Real Estate News from March 2012

  • Chinese Fund NY Property Market as Debt Crisis Sweeps Europeans Away By Gabrielle Hughes | March 23, 2012

    Last month, investors from China were called in to refinance the Mandarin Oriental, as investors backed by Switzerland’s Credit Suisse Group decided to withdraw mortgage loans on the Columbus Circle area hotel. Europe's ownership of New York real estate has been on a steady decline since the continent entered its financial crisis, and this recent loss has attributed to removing some of the last New York financiers.

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  • Design Firm Chosen for Upcoming East River Blueway By Daniel Muhlenberg | March 22, 2012

    Mayor Bloomberg has made the revitalization of the East River, one of Manhattan’s most underutilized areas, into a very high priority. While plans for the East River Greenway have generated much attention, there is also a lesser known plan that complements the new public park, one which emphasizes accessibility as a way to change the character of the East River and hence the East Side of Manhattan, especially in regards to increasing the value of luxury apartments near the park. The East River Blueway, a plan to create numerous points of direct water access between the Brooklyn Bridge and East 38th Street, is now in full swing: city officials have chosen WXY Architecture + Urban Design as the lead designers for the project.

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  • Hitting the Sweet Spot in the Upper West Side By Justin Spees | March 22, 2012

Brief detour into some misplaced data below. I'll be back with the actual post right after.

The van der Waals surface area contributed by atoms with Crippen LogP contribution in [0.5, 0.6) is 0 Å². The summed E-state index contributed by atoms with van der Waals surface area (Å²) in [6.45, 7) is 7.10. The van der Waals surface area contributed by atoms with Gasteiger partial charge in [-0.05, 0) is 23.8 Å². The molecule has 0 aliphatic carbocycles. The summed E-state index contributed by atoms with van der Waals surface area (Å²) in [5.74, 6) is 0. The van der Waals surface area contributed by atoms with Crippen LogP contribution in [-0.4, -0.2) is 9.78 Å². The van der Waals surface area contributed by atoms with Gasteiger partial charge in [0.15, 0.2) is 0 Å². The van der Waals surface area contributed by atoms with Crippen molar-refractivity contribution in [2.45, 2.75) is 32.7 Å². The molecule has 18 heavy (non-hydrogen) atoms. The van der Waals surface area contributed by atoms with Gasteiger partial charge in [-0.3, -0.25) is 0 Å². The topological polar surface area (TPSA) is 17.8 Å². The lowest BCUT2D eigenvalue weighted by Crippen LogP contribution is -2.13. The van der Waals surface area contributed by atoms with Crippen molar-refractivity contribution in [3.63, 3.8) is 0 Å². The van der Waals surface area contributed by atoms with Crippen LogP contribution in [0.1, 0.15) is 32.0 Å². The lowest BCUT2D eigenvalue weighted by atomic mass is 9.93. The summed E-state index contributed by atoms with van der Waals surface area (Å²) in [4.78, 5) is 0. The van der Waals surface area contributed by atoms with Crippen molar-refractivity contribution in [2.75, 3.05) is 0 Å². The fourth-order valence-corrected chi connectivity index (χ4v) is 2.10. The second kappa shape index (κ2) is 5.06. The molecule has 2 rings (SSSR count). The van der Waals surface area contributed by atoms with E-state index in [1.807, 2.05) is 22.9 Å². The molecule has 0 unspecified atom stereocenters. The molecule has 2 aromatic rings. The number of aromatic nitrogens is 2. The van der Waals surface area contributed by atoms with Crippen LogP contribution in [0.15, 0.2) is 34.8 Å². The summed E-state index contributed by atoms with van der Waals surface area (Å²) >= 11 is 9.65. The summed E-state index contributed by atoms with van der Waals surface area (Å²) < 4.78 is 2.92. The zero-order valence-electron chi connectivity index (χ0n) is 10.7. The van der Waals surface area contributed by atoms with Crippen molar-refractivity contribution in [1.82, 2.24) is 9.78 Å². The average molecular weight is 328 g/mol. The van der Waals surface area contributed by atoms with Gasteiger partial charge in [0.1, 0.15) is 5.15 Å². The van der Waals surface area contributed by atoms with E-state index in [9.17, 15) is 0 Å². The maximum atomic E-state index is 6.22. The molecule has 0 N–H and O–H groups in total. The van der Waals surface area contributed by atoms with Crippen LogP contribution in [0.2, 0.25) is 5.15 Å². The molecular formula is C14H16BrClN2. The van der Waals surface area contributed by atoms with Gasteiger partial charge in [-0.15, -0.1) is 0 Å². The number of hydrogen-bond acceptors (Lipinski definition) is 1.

While the Upper West Side has long been a bastion of refined culture and taste, a string of new developments have turned it of late into a haven for those with a sweet tooth. The past year and a half have seen Broadway, Amsterdam and Columbus Avenues between 59th and 96th Streets inundated with over 12 stores that specialize in candy, baked goods, and other sweets.

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  • Times Square Now Powering Manhattan's Economy By Frances Gonzalez | March 21, 2012

    People visiting New York City as tourists or as transplants searching for Manhattan apartments for sale tend to visit many iconic NYC destinations that a more jaded local wouldn't necessarily consider his or her go-to place to spend the day. A few landmarks come to mind: The top of the Empire State Building. The Brooklyn Bridge during rush hour. And the most famous symbol of New York City, Midtown Manhattan's Times Square. But in yet another indication of Manhattan's changeable ways, Times Square is on the up-and-up, and has the numbers to prove it. Times Square's growing reputation as a popular commercial and residential neighborhood has turned the district into an economic powerhouse, with Times Square now accounting for a large chunk of New York City's economy.

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  • WTC Subcontractors Owed $50 Million in Unpaid Construction Costs By Daniel Muhlenberg | March 21, 2012